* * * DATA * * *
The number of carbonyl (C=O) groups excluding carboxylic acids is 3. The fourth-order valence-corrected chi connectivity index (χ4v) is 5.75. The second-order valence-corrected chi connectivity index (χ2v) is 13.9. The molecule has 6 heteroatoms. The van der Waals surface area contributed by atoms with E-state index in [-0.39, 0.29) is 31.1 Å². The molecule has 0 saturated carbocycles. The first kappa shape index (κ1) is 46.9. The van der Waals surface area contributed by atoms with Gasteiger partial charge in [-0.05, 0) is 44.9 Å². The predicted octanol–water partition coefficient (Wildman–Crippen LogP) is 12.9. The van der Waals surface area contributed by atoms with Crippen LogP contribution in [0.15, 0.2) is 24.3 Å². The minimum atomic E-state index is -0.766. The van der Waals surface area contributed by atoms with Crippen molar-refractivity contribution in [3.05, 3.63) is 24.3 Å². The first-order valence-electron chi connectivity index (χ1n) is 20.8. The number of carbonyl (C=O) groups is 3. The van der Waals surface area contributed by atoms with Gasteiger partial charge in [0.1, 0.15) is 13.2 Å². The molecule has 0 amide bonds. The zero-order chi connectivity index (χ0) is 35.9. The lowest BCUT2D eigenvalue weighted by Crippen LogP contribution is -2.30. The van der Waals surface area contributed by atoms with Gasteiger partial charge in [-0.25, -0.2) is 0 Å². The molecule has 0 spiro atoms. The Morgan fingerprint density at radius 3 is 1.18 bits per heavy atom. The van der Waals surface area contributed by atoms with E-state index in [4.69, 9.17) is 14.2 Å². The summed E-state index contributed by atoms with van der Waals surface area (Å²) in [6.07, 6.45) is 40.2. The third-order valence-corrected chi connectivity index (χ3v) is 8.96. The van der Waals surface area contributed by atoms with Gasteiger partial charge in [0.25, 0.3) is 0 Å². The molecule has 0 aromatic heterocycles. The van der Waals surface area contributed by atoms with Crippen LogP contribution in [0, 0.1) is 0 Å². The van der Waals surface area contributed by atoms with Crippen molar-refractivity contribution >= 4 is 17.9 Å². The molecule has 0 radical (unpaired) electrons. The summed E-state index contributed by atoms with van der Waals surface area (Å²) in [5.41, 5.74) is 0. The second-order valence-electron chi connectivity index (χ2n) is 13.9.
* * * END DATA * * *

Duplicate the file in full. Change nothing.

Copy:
The number of carbonyl (C=O) groups excluding carboxylic acids is 3. The fourth-order valence-corrected chi connectivity index (χ4v) is 5.75. The second-order valence-corrected chi connectivity index (χ2v) is 13.9. The molecule has 6 heteroatoms. The van der Waals surface area contributed by atoms with E-state index in [-0.39, 0.29) is 31.1 Å². The molecule has 0 saturated carbocycles. The first kappa shape index (κ1) is 46.9. The van der Waals surface area contributed by atoms with Gasteiger partial charge in [-0.05, 0) is 44.9 Å². The predicted octanol–water partition coefficient (Wildman–Crippen LogP) is 12.9. The van der Waals surface area contributed by atoms with Crippen LogP contribution in [0.15, 0.2) is 24.3 Å². The minimum atomic E-state index is -0.766. The van der Waals surface area contributed by atoms with Crippen molar-refractivity contribution in [3.05, 3.63) is 24.3 Å². The first-order valence-electron chi connectivity index (χ1n) is 20.8. The number of carbonyl (C=O) groups is 3. The van der Waals surface area contributed by atoms with Gasteiger partial charge in [0.1, 0.15) is 13.2 Å². The molecule has 0 amide bonds. The zero-order chi connectivity index (χ0) is 35.9. The lowest BCUT2D eigenvalue weighted by Crippen LogP contribution is -2.30. The van der Waals surface area contributed by atoms with Gasteiger partial charge in [-0.25, -0.2) is 0 Å². The molecule has 0 spiro atoms. The Morgan fingerprint density at radius 3 is 1.18 bits per heavy atom. The van der Waals surface area contributed by atoms with E-state index in [4.69, 9.17) is 14.2 Å². The summed E-state index contributed by atoms with van der Waals surface area (Å²) in [6.07, 6.45) is 40.2. The third-order valence-corrected chi connectivity index (χ3v) is 8.96. The van der Waals surface area contributed by atoms with Gasteiger partial charge in [0.25, 0.3) is 0 Å². The molecule has 0 aromatic heterocycles. The van der Waals surface area contributed by atoms with Crippen LogP contribution in [0, 0.1) is 0 Å². The van der Waals surface area contributed by atoms with Crippen molar-refractivity contribution >= 4 is 17.9 Å². The molecule has 0 radical (unpaired) electrons. The summed E-state index contributed by atoms with van der Waals surface area (Å²) in [5.41, 5.74) is 0. The second-order valence-electron chi connectivity index (χ2n) is 13.9.